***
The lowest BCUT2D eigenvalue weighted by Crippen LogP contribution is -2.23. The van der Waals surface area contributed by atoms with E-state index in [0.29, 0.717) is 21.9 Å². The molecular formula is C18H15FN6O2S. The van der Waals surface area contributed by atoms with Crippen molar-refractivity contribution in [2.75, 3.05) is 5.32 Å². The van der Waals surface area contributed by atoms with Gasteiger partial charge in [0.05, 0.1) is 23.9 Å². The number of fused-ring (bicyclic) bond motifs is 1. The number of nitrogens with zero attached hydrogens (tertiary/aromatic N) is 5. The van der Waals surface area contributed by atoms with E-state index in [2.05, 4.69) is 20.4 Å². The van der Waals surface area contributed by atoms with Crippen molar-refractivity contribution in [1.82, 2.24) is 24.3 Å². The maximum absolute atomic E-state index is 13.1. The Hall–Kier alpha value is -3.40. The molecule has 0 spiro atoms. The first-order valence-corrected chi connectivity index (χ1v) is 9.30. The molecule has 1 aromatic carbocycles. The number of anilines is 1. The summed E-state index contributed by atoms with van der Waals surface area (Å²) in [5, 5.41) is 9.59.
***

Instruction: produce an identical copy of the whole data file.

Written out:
The lowest BCUT2D eigenvalue weighted by Crippen LogP contribution is -2.23. The van der Waals surface area contributed by atoms with E-state index in [0.29, 0.717) is 21.9 Å². The molecular formula is C18H15FN6O2S. The van der Waals surface area contributed by atoms with Crippen molar-refractivity contribution in [2.75, 3.05) is 5.32 Å². The van der Waals surface area contributed by atoms with Gasteiger partial charge in [0.05, 0.1) is 23.9 Å². The number of fused-ring (bicyclic) bond motifs is 1. The number of nitrogens with zero attached hydrogens (tertiary/aromatic N) is 5. The van der Waals surface area contributed by atoms with E-state index in [2.05, 4.69) is 20.4 Å². The van der Waals surface area contributed by atoms with Crippen molar-refractivity contribution in [1.82, 2.24) is 24.3 Å². The maximum absolute atomic E-state index is 13.1. The Hall–Kier alpha value is -3.40. The molecule has 0 spiro atoms. The first-order valence-corrected chi connectivity index (χ1v) is 9.30. The molecule has 1 aromatic carbocycles. The number of anilines is 1. The summed E-state index contributed by atoms with van der Waals surface area (Å²) in [5, 5.41) is 9.59.